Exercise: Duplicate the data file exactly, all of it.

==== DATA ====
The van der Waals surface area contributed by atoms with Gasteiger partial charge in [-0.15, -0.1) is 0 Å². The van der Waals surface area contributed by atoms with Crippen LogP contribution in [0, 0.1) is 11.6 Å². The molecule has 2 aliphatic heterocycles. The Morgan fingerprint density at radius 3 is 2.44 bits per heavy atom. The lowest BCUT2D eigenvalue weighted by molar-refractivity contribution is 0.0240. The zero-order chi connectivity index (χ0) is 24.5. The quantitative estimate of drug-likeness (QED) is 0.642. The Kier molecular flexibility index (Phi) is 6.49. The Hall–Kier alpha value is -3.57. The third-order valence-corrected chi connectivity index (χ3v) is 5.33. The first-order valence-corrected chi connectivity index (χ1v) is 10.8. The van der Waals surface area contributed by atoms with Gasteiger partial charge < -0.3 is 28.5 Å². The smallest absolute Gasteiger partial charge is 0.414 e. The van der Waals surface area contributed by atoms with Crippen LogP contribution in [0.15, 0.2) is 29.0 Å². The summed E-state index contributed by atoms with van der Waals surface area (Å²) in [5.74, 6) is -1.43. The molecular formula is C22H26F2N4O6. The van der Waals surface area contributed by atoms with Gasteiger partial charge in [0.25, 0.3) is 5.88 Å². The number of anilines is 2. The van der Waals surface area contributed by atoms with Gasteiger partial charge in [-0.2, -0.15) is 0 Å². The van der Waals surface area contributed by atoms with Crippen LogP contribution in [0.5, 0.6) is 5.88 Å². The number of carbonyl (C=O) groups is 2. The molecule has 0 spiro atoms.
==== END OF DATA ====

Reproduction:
The van der Waals surface area contributed by atoms with Gasteiger partial charge in [-0.15, -0.1) is 0 Å². The van der Waals surface area contributed by atoms with Crippen LogP contribution in [0, 0.1) is 11.6 Å². The molecule has 2 aliphatic heterocycles. The Morgan fingerprint density at radius 3 is 2.44 bits per heavy atom. The lowest BCUT2D eigenvalue weighted by molar-refractivity contribution is 0.0240. The zero-order chi connectivity index (χ0) is 24.5. The quantitative estimate of drug-likeness (QED) is 0.642. The Kier molecular flexibility index (Phi) is 6.49. The Hall–Kier alpha value is -3.57. The third-order valence-corrected chi connectivity index (χ3v) is 5.33. The first-order valence-corrected chi connectivity index (χ1v) is 10.8. The van der Waals surface area contributed by atoms with Gasteiger partial charge < -0.3 is 28.5 Å². The smallest absolute Gasteiger partial charge is 0.414 e. The van der Waals surface area contributed by atoms with Crippen LogP contribution in [0.15, 0.2) is 29.0 Å². The summed E-state index contributed by atoms with van der Waals surface area (Å²) in [5.74, 6) is -1.43. The molecular formula is C22H26F2N4O6. The van der Waals surface area contributed by atoms with Gasteiger partial charge in [0.25, 0.3) is 5.88 Å². The number of anilines is 2. The van der Waals surface area contributed by atoms with Gasteiger partial charge in [-0.2, -0.15) is 0 Å². The van der Waals surface area contributed by atoms with Crippen LogP contribution in [0.5, 0.6) is 5.88 Å². The number of carbonyl (C=O) groups is 2. The molecule has 0 spiro atoms.